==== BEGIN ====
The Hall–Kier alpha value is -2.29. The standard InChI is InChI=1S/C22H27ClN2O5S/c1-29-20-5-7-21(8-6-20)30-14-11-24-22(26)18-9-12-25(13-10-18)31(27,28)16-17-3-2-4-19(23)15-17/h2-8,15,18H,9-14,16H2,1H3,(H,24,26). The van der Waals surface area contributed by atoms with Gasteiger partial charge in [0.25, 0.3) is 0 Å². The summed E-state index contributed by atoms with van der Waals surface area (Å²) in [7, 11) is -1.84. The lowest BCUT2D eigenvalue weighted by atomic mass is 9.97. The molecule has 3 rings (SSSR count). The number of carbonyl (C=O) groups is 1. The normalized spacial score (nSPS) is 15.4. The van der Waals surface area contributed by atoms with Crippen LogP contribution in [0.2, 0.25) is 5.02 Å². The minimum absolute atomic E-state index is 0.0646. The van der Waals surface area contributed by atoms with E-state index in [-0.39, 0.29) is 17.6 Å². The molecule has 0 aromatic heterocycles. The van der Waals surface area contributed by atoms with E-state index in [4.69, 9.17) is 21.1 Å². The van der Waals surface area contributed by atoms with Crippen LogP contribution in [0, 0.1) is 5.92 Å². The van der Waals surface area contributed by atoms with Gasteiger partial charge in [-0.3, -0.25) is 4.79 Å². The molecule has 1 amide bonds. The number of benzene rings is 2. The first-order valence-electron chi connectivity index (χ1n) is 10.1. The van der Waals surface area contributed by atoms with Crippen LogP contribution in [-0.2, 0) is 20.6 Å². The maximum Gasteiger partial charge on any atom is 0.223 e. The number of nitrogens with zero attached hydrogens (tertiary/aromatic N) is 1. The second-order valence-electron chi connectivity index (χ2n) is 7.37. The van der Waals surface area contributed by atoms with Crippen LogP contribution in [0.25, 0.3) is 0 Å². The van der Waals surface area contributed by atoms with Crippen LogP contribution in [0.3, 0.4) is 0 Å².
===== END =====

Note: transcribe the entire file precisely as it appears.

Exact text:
The Hall–Kier alpha value is -2.29. The standard InChI is InChI=1S/C22H27ClN2O5S/c1-29-20-5-7-21(8-6-20)30-14-11-24-22(26)18-9-12-25(13-10-18)31(27,28)16-17-3-2-4-19(23)15-17/h2-8,15,18H,9-14,16H2,1H3,(H,24,26). The van der Waals surface area contributed by atoms with Gasteiger partial charge in [0.25, 0.3) is 0 Å². The summed E-state index contributed by atoms with van der Waals surface area (Å²) in [7, 11) is -1.84. The lowest BCUT2D eigenvalue weighted by atomic mass is 9.97. The molecule has 3 rings (SSSR count). The number of carbonyl (C=O) groups is 1. The normalized spacial score (nSPS) is 15.4. The van der Waals surface area contributed by atoms with Crippen LogP contribution in [0.2, 0.25) is 5.02 Å². The minimum absolute atomic E-state index is 0.0646. The van der Waals surface area contributed by atoms with E-state index in [-0.39, 0.29) is 17.6 Å². The molecule has 0 aromatic heterocycles. The van der Waals surface area contributed by atoms with E-state index in [4.69, 9.17) is 21.1 Å². The van der Waals surface area contributed by atoms with Crippen LogP contribution in [0, 0.1) is 5.92 Å². The van der Waals surface area contributed by atoms with Gasteiger partial charge in [-0.3, -0.25) is 4.79 Å². The molecule has 1 amide bonds. The number of benzene rings is 2. The first-order valence-electron chi connectivity index (χ1n) is 10.1. The van der Waals surface area contributed by atoms with Crippen LogP contribution in [-0.2, 0) is 20.6 Å². The maximum Gasteiger partial charge on any atom is 0.223 e. The number of nitrogens with zero attached hydrogens (tertiary/aromatic N) is 1. The second-order valence-electron chi connectivity index (χ2n) is 7.37. The van der Waals surface area contributed by atoms with Crippen LogP contribution in [0.25, 0.3) is 0 Å². The van der Waals surface area contributed by atoms with Crippen LogP contribution in [0.3, 0.4) is 0 Å².